The Commission to Investigate Allega­tions of Bribery or Corruption was established in as far back as 1994, to direct the institution of prosecutions for offences under the Bribery Act and the Declaration of Assets and Liabilities Law, No. 1 of 1975.

More recently, following the presidential election, the Government sought to appoint an Anti-Corruption Committee to probe large-scale corruption that allegedly took place during the tenure of the previous Administration. Cabinet approval was also granted to set up an Urgent Response Committee, consisting of public officials, police officers, lawyers, finance specialists and officials of the CID.

The short-term actions of the committee were to include investigating alleged corruption and irregularities at the Employees’ Provident Fund and Colombo Stock Exchange, while long-term actions were to cover the introduction of a more powerful Bribery or Corruption Commis­sion; the establishment of a National Procurement Commission and obtaining approval for all projects through this commission; the introduction of a National Audit Act and implementation of the UN Anti-Corruption Covenant, for which Sri Lanka is a signatory.

ONE-SIDED HUNT In March, Prime Minister Ranil Wickremesinghe reportedly offered assurances of punishing all corrupt politicians and officials, under the 100-day programme – even going so far as to caution that if the Bribery Commission failed to punish those charged with corruption and fraud, that the Commission’s building would be closed down!

Nevertheless, what we’ve witnessed thus far is a one-sided response to the spread of corruption. Moreover, fresh concerns have been raised regarding officials brought on board by the Interim Government, with the now-infamous ‘bond case’ of the Central Bank being a case in point.

This makes one wonder if any pre-emptive screening techniques were adopted by the new Administration, to ensure that such a situation wouldn’t arise.

And what of the allegedly massive corruption surrounding large-scale infrastructure development projects?

Apart from the many patently ad hoc deliberations on the temporarily suspended Colombo Port City project, we are yet to see conclusive evidence of how the talons of corruption were entrenched into the construction of highways, airports, sporting venues, etc.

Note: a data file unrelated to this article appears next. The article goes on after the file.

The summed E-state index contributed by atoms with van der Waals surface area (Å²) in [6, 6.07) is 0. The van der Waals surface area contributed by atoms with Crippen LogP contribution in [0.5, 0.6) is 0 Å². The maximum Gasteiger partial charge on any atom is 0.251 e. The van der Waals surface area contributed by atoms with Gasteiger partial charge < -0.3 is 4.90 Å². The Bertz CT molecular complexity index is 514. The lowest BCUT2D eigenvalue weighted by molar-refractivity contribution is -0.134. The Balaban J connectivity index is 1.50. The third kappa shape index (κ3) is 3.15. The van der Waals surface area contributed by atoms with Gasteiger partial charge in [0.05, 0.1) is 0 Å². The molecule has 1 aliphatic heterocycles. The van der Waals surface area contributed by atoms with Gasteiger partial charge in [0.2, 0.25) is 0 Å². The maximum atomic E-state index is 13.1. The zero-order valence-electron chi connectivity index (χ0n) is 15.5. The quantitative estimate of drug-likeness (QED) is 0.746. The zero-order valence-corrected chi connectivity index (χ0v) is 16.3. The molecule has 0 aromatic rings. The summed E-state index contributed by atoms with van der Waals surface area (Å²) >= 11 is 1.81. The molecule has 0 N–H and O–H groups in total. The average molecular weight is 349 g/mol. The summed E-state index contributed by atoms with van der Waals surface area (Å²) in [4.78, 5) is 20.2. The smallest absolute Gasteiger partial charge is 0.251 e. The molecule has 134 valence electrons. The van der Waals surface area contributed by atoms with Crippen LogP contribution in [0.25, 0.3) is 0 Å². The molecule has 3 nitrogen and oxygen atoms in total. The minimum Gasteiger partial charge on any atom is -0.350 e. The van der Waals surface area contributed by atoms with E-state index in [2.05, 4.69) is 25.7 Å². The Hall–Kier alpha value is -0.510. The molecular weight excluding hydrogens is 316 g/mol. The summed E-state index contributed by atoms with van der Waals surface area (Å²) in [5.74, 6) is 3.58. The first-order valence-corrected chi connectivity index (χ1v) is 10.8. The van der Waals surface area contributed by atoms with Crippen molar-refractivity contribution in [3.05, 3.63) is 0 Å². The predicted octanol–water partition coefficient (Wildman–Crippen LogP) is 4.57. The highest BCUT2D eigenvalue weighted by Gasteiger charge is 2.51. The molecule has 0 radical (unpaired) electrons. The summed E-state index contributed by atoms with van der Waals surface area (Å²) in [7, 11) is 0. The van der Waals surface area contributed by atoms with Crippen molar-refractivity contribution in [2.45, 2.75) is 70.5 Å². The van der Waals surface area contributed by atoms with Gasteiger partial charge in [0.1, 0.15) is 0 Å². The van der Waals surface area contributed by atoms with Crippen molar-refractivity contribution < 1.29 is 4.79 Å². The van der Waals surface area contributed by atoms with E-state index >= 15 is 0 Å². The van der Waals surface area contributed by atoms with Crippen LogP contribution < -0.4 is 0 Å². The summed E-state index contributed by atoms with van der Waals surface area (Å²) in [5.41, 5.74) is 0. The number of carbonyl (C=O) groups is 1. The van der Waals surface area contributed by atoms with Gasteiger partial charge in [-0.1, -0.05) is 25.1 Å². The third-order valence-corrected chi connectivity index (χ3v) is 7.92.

This is not to say that bringing the issue of corruption to the fore is not appreciated. Indeed, what both the people of the country and valued foreign stakeholders look for is a climate of transparency, consistency and stability.

SINGAPOREAN MODEL One need only look at the First World nation of Singapore, to realise the benefits that accrue from adhering to a clean, clear and concentrated mandate for growth. That nation was able to transform itself into an economic powerhouse – despite the scarcity of natural resources – through a firm, corruption-free environment, enabling it to stand tall in the global landscape. All this, a mere half a century since the city state gained formal independence.

While the limited democracy of Singa­pore may not be the ideal model of governance in the eyes of many, Sri Lanka can certainly learn from the Asian Tiger’s success in cleaning up the system, to reap as many or even more economic rewards in the years to come.

Sri Lanka can and must make a concerted effort to deal with, and resolve, a legacy of corruption, nepotism and selective law enforcement… if it is to ever be seriously considered a developed nation in the 21st century.

One need only look at the First World nation of Singapore, to realise the benefits that accrue from adhering to a clean, clear and concentrated mandate for growth…


C. Weliamuna provides an update on Sri Lanka’s anti-corruption drive

Compiled by Anya Weerasinghe

The election victory of presidential candidate Maithripala Sirisena resulted from a battle that was fought on the promise of good governance and an end to the culture of corruption that the island has been submerged in for too long.

These pledges were not mere campaign tactics; but rather, a response to the collective needs voiced by millions of voters who desired change. People started exercising their freedom of speech, and mainstream print and electronic media opened the floodgates of allegations that have accused high-ranking individuals and political figures of ‘grand corruption,’ on a scale which the island hadn’t witnessed before.

Following Sirisena’s victory, the Interim Government established the Anti-Corrup­tion Committee, headed by Prime Minister Ranil Wickremesinghe. With some 2,000 charges of bribery and corruption, the committee has its work cut out.

J. C. Weliamuna, a member of the committee, has this to say: “There has been a huge discrepancy in the name of development and inquiries, and one would think that it is a five to 10 percent gap. But the sad reality is that it reaches 30-35 percent, some even up to 400 percent. Though it will take time to look into each of these allegations, we will not stop at looking into past occurrences. Present cases will be thoroughly investigated as well.”